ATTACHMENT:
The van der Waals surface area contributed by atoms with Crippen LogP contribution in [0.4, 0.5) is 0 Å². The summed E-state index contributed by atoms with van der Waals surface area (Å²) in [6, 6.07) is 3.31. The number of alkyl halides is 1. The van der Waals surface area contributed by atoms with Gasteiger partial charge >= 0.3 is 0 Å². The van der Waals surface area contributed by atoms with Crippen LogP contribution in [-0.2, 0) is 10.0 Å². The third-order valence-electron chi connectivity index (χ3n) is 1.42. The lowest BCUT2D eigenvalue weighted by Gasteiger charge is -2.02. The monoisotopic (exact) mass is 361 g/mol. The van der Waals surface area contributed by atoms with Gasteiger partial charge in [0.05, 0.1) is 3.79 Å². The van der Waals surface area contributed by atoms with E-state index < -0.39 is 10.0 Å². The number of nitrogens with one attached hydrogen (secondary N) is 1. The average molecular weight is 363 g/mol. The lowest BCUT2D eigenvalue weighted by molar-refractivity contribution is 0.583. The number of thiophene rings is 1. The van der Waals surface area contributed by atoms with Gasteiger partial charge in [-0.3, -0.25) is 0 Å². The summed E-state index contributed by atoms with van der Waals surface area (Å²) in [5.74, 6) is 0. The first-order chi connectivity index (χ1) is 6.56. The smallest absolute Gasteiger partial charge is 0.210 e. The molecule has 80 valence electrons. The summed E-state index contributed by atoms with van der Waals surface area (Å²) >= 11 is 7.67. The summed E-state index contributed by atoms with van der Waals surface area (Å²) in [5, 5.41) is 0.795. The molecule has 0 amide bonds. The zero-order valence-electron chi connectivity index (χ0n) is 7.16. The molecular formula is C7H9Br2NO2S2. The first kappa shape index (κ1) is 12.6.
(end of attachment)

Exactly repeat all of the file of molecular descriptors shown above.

The van der Waals surface area contributed by atoms with Crippen LogP contribution in [0.4, 0.5) is 0 Å². The summed E-state index contributed by atoms with van der Waals surface area (Å²) in [6, 6.07) is 3.31. The number of alkyl halides is 1. The van der Waals surface area contributed by atoms with Gasteiger partial charge >= 0.3 is 0 Å². The van der Waals surface area contributed by atoms with Crippen LogP contribution in [-0.2, 0) is 10.0 Å². The third-order valence-electron chi connectivity index (χ3n) is 1.42. The lowest BCUT2D eigenvalue weighted by Gasteiger charge is -2.02. The monoisotopic (exact) mass is 361 g/mol. The van der Waals surface area contributed by atoms with Gasteiger partial charge in [0.05, 0.1) is 3.79 Å². The van der Waals surface area contributed by atoms with E-state index < -0.39 is 10.0 Å². The number of nitrogens with one attached hydrogen (secondary N) is 1. The average molecular weight is 363 g/mol. The lowest BCUT2D eigenvalue weighted by molar-refractivity contribution is 0.583. The number of thiophene rings is 1. The van der Waals surface area contributed by atoms with Gasteiger partial charge in [-0.3, -0.25) is 0 Å². The summed E-state index contributed by atoms with van der Waals surface area (Å²) in [5.74, 6) is 0. The first-order chi connectivity index (χ1) is 6.56. The smallest absolute Gasteiger partial charge is 0.210 e. The molecule has 80 valence electrons. The summed E-state index contributed by atoms with van der Waals surface area (Å²) >= 11 is 7.67. The summed E-state index contributed by atoms with van der Waals surface area (Å²) in [5, 5.41) is 0.795. The molecule has 0 amide bonds. The zero-order valence-electron chi connectivity index (χ0n) is 7.16. The molecular formula is C7H9Br2NO2S2. The first kappa shape index (κ1) is 12.6.